08. Neuroscience

‘Feeling’ VR: the Discovery of Phantom Touch Illusion

November 18, 2023

For several decades the high-fidelity simulation realm of virtual reality (VR) has been the go-to tool for pyschophysicists and neuroscientists trying to uncover the mysteries of sensory processing and human perception. Researchers using VR have made a new discovery somewhat poetically called the "Phantom Touch Illusion" (PTI). In effect they have demonstrated that it is possible to feel real physical sensations based on how virtual elements interact. Here we’ll highlight the study findings and shed some light on the intricate workings of multisensory representation.

The Phantom Touch Illusion

Inspired by the notion that you cannot tickle yourself due to tactile gating, German scientists at Ruhr-UniversityBochum employed immersive VR scenarios to investigate if seeing avatar representations of people could stimulate real physical sensations when asking them to touch parts of the avatar's body with a virtual stick.

Unexpectedly most participants reported a strong sensation manifested as a tingling or static feeling, akin to wind passing through the hand, corresponding to the specific location touched on the virtual body.

The intensity of the effects varied,with some of the people in the study believing the researchers were trying to trick them and were actually using some form of real tactile stimulation.

Surprising Non-Visual Effects

The study involved 36 subjects, with all but four reporting the PTI when using a virtual stick on their hands. Most strikingly, the sensation occurred even when subjects touched non-visible parts of their limbs. This finding suggests that the representation of one's body is defined top-down, extending beyond available sensory information.

The findings are distinct from the famous 'Rubber HandIllusion', which although equally fascinating, is an embodiment illusion, meaning people can perceive things not part of their own body to feel like their own body. However this relies on real tactile stimulation in order to induce the effect.

Implications for VR and the Brain

The discovery of the PTI alongside the Rubber Hand Illusion deepens our understanding of just how incredibly flexible the human mind is in how it determines the boundaries of physical and metaphysical perception. As researchers have established, this only occurs under very specific perceptual conditions which essentially 'make sense' to the brain.

A key point here is that VR technologies are ideal methods to simulate these types of powerful illusions and they are becoming increasingly sophisticated and affordable. High-fidelity virtual simulations today can be achieved with all-in-one VR headsets for as a little as $300, whereas 15 years ago the same level of simulation cost more inthe realm of $3m, and required serious technical expertise.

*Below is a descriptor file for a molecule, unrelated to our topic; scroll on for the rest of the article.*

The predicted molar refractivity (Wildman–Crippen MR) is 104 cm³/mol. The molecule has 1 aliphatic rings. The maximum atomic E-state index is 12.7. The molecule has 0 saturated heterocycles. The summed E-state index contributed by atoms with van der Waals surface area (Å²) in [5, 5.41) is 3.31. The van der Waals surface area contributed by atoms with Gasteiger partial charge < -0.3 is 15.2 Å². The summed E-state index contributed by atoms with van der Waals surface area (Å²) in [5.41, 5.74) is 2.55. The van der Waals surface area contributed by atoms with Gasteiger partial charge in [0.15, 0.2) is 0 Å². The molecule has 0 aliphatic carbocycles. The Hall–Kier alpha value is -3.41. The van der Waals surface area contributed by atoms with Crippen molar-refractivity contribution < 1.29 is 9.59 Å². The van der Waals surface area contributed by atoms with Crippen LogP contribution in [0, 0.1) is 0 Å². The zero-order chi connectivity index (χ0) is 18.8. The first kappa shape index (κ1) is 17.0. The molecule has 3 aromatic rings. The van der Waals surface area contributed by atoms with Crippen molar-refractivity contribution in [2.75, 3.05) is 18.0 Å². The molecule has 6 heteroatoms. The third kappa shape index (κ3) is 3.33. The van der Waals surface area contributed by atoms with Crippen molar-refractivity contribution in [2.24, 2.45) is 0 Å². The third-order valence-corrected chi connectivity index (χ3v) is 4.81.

This makes replicating such studies or delving into more exploratory research in this domain highly accessible for neuroscientists, as well as having increasing relevance due to the public rise in adoption of VR for entertainment.

Implications for VR Entertainment

Although VR hardware technology has reached maturity in recent years, VR software development still has a long way to go, particularly as neuroscience expertise is required to design truly immersive simulations.

The fact that powerful physical illusions can be triggered with this form of technology means that VR has the potential to deliver next-level immersive experiences. For example imagine playing an avatar-based game and feeling physical sensations emanating from within the game world.


The Phantom Touch Illusion brings the discovery that human tactile perception occurs via top-down modulation of the somatosensory cortex through a very flexible body schema. It reveals anexciting new dimension in the immersive world of virtual reality, demonstrating much broader conceptions about self-touch and sensory perception in general.

Open-access study in Nature ScientificReports:

'Phantom touchillusion, an unexpected phenomenological effect of tactile gating in theabsence of tactile stimulation'

Artur Pilacinski, Marita Metzler &Christian Klaes.

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